|Photo by João Quental (Flickr)|
reddish hermit (en); rabo-branco-rubro (pt); ermite roussâtre (fr); ermitaño rojizo (es); roter zwergschattenkolibri (de)
This species is found in northern South America, east of the Andes, from southern and eastern Colombia east to Suriname and eastern Brazil, and south to central Bolivia and Mato Grosso, Goiás and São Paulo in Brazil.
These tiny hummingbirds are 7,5-9 cm long and weigh 1,8-3 g.
The reddish hermit is mostly found in the understorey of moist tropical forests, also using swamp forests, second growths and dry savannas. They are present from sea level up to an altitude of 1.500 m.
They feed mainly on the nectar of flowers such as Trichanthera, Petraea, Costus, Dahlstedtia and Heliconia, but also take small arthropods.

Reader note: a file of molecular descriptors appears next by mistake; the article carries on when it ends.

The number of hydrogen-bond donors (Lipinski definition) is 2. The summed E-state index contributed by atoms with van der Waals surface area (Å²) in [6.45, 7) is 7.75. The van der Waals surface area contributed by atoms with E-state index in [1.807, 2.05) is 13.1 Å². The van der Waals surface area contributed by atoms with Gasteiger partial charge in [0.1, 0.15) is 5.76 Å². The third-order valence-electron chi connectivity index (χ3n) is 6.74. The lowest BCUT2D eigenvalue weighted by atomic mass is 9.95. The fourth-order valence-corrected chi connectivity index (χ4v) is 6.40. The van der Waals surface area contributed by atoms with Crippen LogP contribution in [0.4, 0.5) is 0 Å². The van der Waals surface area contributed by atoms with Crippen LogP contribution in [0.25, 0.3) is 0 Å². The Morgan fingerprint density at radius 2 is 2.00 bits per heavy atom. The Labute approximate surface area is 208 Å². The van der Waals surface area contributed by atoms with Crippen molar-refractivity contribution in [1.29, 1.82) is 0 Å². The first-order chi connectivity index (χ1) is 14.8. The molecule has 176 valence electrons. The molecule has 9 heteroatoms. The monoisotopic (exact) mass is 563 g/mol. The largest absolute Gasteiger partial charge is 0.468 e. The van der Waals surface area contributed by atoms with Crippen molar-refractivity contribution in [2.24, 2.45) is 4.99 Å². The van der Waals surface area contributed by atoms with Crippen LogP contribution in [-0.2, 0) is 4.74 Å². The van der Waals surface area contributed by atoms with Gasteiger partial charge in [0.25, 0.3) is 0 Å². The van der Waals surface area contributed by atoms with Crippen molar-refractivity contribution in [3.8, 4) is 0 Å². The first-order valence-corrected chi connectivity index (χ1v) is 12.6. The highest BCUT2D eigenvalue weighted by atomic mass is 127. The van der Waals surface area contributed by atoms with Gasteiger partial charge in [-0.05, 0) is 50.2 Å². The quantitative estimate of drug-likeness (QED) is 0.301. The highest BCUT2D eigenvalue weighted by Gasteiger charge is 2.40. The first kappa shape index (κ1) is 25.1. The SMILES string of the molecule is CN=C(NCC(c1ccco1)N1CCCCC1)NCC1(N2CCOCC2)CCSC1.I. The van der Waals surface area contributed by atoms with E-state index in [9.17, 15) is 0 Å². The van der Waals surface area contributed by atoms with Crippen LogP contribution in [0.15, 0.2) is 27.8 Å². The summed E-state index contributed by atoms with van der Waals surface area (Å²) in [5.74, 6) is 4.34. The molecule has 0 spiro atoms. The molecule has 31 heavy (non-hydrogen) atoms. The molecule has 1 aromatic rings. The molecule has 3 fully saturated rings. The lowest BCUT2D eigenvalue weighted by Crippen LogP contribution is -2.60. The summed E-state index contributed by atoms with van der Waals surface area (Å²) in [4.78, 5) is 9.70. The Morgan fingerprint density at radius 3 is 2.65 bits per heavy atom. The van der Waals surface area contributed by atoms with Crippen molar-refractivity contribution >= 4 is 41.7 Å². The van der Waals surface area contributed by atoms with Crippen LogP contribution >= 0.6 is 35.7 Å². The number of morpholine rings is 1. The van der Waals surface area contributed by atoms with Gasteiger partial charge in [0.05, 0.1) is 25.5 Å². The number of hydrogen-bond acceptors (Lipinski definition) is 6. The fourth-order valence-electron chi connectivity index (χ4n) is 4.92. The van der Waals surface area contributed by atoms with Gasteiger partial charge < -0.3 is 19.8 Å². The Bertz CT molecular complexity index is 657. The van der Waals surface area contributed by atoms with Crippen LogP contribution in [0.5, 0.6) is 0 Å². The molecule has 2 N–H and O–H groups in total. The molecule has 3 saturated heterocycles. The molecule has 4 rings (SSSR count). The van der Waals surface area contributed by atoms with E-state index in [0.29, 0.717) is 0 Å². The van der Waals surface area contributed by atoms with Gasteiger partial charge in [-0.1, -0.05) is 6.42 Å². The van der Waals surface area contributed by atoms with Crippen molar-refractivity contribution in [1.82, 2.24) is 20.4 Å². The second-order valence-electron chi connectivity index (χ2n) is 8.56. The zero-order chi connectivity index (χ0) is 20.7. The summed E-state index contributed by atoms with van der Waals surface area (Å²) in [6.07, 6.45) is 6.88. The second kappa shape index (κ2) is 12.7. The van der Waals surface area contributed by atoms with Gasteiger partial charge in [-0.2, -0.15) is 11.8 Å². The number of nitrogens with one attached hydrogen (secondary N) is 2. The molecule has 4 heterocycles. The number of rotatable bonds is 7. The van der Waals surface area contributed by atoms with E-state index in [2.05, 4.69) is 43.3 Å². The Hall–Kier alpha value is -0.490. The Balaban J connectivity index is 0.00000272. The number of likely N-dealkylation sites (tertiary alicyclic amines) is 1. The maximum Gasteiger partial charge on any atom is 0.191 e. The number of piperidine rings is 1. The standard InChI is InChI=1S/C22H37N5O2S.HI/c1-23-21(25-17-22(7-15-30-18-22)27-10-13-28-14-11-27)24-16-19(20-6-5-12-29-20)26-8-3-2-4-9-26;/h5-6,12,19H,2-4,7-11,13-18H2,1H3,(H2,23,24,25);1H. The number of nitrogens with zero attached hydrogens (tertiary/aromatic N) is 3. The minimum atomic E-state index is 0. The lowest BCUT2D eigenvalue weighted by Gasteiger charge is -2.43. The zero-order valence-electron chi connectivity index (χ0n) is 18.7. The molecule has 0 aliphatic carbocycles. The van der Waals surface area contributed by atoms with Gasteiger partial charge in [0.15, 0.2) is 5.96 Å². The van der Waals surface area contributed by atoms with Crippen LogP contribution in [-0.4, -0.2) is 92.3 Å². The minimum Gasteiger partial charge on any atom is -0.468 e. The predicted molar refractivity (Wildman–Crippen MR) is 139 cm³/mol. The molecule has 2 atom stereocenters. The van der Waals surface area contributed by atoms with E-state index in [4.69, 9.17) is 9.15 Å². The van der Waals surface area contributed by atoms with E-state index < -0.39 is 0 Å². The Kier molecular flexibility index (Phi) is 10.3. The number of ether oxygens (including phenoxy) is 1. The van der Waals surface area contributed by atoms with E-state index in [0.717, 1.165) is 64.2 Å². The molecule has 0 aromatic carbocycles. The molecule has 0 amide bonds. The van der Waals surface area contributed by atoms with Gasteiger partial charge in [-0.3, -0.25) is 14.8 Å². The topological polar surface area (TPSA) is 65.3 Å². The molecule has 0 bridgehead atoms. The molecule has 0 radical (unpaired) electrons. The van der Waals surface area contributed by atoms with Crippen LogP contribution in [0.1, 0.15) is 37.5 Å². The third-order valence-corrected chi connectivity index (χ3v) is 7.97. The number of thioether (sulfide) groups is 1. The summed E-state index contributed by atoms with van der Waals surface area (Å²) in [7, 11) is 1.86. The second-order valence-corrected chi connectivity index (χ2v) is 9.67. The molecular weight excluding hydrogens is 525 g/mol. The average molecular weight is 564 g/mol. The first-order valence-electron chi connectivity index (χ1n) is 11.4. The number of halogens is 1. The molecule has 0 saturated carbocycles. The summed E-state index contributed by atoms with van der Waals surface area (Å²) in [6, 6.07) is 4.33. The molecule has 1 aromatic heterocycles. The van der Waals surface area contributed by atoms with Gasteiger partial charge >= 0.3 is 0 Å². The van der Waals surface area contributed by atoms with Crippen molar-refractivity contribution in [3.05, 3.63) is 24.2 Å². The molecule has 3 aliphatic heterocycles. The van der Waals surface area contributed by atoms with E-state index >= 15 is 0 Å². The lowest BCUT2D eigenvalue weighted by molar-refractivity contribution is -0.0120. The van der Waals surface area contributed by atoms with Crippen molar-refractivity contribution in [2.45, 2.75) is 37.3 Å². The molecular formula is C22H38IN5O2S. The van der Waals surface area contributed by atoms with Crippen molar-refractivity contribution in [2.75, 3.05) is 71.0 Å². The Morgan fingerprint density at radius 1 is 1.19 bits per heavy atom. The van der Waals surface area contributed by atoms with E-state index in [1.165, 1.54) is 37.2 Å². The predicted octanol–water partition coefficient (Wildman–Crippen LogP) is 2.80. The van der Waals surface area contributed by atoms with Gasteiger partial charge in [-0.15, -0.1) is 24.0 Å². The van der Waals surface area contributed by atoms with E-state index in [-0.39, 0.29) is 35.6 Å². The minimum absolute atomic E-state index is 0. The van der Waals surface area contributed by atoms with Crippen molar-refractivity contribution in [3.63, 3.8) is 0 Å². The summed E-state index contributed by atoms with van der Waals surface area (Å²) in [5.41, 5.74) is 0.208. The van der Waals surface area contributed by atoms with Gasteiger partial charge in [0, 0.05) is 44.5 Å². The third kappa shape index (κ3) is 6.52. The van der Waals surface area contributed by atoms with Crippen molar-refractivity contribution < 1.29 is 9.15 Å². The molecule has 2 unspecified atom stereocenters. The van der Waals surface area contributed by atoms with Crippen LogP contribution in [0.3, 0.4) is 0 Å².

Reddish hermits breed in May-February, varying among different parts of their range. males perform an elaborate display to attract females, taking little to no part in the breeding process after mating. The female builds the nest, an elongated purse made of dry leaves, moss, lichens and fine plant fibres, which is placed hanging from the inside of the leave of a palm or other tree, 0,5-3 m above the ground. She lays 2 white eggs which she incubates alone for 15 days, and feeds the chicks alone until they fledge 18-22 days after hatching.
IUCN status - LC (Least Concern)
This species has a very large breeding range and is described as common. The reddish hermit is suspected to loose 15-17% of suitable habitat within its range over the next decade, based on a model of Amazonian deforestation. Therefore, it is suspected to suffer a small decline in the near future.